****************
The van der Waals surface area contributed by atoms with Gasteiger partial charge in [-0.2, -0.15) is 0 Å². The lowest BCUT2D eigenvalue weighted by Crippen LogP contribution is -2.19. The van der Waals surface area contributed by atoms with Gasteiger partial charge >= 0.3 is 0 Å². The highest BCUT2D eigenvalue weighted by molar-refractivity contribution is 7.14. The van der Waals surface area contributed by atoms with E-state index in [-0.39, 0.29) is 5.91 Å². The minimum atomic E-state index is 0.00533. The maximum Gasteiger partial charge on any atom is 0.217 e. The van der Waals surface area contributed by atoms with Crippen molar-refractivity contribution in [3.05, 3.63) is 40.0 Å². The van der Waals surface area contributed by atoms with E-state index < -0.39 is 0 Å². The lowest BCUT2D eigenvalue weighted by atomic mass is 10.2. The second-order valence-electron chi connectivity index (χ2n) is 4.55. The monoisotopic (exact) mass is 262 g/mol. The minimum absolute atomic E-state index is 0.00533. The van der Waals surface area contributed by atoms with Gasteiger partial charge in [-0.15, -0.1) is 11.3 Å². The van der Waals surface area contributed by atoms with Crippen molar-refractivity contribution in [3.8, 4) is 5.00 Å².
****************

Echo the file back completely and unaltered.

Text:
The van der Waals surface area contributed by atoms with Gasteiger partial charge in [-0.2, -0.15) is 0 Å². The lowest BCUT2D eigenvalue weighted by Crippen LogP contribution is -2.19. The van der Waals surface area contributed by atoms with Gasteiger partial charge >= 0.3 is 0 Å². The highest BCUT2D eigenvalue weighted by molar-refractivity contribution is 7.14. The van der Waals surface area contributed by atoms with E-state index in [-0.39, 0.29) is 5.91 Å². The minimum atomic E-state index is 0.00533. The maximum Gasteiger partial charge on any atom is 0.217 e. The van der Waals surface area contributed by atoms with Crippen molar-refractivity contribution in [3.05, 3.63) is 40.0 Å². The van der Waals surface area contributed by atoms with E-state index < -0.39 is 0 Å². The lowest BCUT2D eigenvalue weighted by atomic mass is 10.2. The second-order valence-electron chi connectivity index (χ2n) is 4.55. The monoisotopic (exact) mass is 262 g/mol. The minimum absolute atomic E-state index is 0.00533. The van der Waals surface area contributed by atoms with Gasteiger partial charge in [-0.15, -0.1) is 11.3 Å². The van der Waals surface area contributed by atoms with Crippen molar-refractivity contribution in [3.8, 4) is 5.00 Å².